Movie Review: Florence Foster Jenkins

Sometimes a movie trailer captures my interest, creating anticipation for the upcoming release. Such was the case with this film. I had not heard of it. But I saw previews for it several times, while at the theater to watch another movie. Florence Foster Jenkins trailers not only caught my attention, they pierced my heart as well. In the middle of a busy and full week, I slipped away late this afternoon to watch this enchanting film. 

Florence Foster Jenkins stars Meryl Streep, Hugh Grant and Simon Helberg. This comedic biography was directed by Stephen Frears and carries a PG-13 rating for brief suggestive material. The film has a run time of 1 hour and 56 minutes.  

Florence Foster Jenkins (Streep), a New York socialite during the early to mid 1900s, has a passion for music. She lives for all things musical, using her influence and wealth to support the arts in her city. She has a loving husband, St. Clair (Grant), a former small time actor, and a circle of adoring friends. 

Florence loves to sing. Nothing touches her heart more deeply than listening to a stirring aria. She has employed various voice teachers throughout her life and devotes herself to her craft. 

The only problem is, Florence can’t sing. 

She doesn’t realize this truth about herself. Her doting husband has shielded her from any unkind or critical remarks, arranging small performances with carefully selected guests whenever Florence feels the urge to sing before an audience. 

However, when Florence decides to begin another round of voice lessons, St. Clair finds his role of greatest supporter and secret protector a challenge. Florence hires a promising young pianist, Cosme McMoon (Helberg), to accompany her. 

Although initially shocked by his generous patron’s singing abilities, Cosme learns to see past Florence’s musical shortcomings. He becomes an ally of St. Clair’s, protecting Florence from ridicule as well. 

Encouraged, Florence unleashes her singing voice on the city and the world, releasing an album and pursuing her lifelong dream of performing in Carnegie Hall, before a sold out audience. 

Is it talent that matters most? Or is it doing what she loves?

This movie was all that the previews hinted it would be…funny, inspiring, deeply moving. I laughed out loud several times. However during most of the film I watched through tear filled eyes and chuckled around a lump in my throat.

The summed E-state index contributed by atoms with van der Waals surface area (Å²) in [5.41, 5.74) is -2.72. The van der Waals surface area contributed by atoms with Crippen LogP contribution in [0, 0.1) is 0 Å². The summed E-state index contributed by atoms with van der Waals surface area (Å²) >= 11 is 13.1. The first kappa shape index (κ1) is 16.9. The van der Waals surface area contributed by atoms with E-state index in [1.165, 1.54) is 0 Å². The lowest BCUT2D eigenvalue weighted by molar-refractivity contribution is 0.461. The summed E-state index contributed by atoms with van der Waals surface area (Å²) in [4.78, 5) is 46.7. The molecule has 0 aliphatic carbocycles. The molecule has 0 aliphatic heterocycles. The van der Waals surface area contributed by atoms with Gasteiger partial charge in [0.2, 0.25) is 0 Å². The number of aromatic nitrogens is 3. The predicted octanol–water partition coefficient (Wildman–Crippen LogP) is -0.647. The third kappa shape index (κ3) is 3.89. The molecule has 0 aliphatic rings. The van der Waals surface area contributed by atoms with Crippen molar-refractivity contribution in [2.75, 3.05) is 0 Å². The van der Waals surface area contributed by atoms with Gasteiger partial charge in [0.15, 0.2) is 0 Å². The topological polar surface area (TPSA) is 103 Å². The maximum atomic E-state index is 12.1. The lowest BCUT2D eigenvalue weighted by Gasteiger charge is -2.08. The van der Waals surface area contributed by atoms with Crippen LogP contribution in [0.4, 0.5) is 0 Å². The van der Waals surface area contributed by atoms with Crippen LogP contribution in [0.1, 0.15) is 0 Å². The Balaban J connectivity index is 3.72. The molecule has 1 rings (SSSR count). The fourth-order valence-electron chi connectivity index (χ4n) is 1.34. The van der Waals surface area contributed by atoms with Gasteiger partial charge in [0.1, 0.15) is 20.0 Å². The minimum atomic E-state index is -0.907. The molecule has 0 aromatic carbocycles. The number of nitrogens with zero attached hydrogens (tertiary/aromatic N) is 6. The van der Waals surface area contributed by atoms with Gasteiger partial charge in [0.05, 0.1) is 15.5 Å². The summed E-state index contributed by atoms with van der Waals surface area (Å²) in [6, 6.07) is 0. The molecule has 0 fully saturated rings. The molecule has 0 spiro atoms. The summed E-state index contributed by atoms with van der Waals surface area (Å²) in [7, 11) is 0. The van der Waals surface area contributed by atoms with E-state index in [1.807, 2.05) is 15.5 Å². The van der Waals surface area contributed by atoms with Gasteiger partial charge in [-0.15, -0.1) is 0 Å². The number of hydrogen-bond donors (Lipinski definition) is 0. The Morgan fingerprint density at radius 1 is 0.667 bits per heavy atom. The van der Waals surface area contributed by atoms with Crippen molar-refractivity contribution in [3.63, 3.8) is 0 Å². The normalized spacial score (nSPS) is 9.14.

What an amazing woman Florence was. Meryl Streep captures well her child-like whimsy and sense of self. Florence sang her heart out, and delighted in the opportunity to do so. Hugh Grant is one of my favorite actors. It is always a pleasure to watch him perform. His sense of comedic timing is perfect. This was a meaty role that brought him out of semiretirement. I appreciated St. Clair’s devotion to his wife. He never wavered in supporting her dream, although as he pointed out to Cosme, love takes on many forms. 

The real Florence pictured alongside Meryl’s character. 

And it was a joy to see Simon Helberg, most well known for playing Howard on the popular sitcom The Big Bang Theory, take on another role. His character, who often had giggling fits, was reminiscent of a young Mozart. 

This movie was a love story, a biography, and an inspirational piece about what is possible when one follows passion.  Florence did what she loved, not caring what anyone else thought or said, as long as she could look into her husband’s eyes and see acceptance and encouragement there. 

I appreciate movies based on true events, and real people. It was worth sitting through end credits to see actual black and white photos of Florence, St. Clair and Cosme. Florence’s performance from her only record played as credits rolled, verifying that technically, she might have been the world’s worst singer. Oh, but she had heart. Florence told her husband, “Some may say that I couldn’t sing, but no one can say that I didn’t sing!” 

Yes, she did. She sang. She was beautiful. I would have been standing and cheering and applauding Florence Foster Jenkins.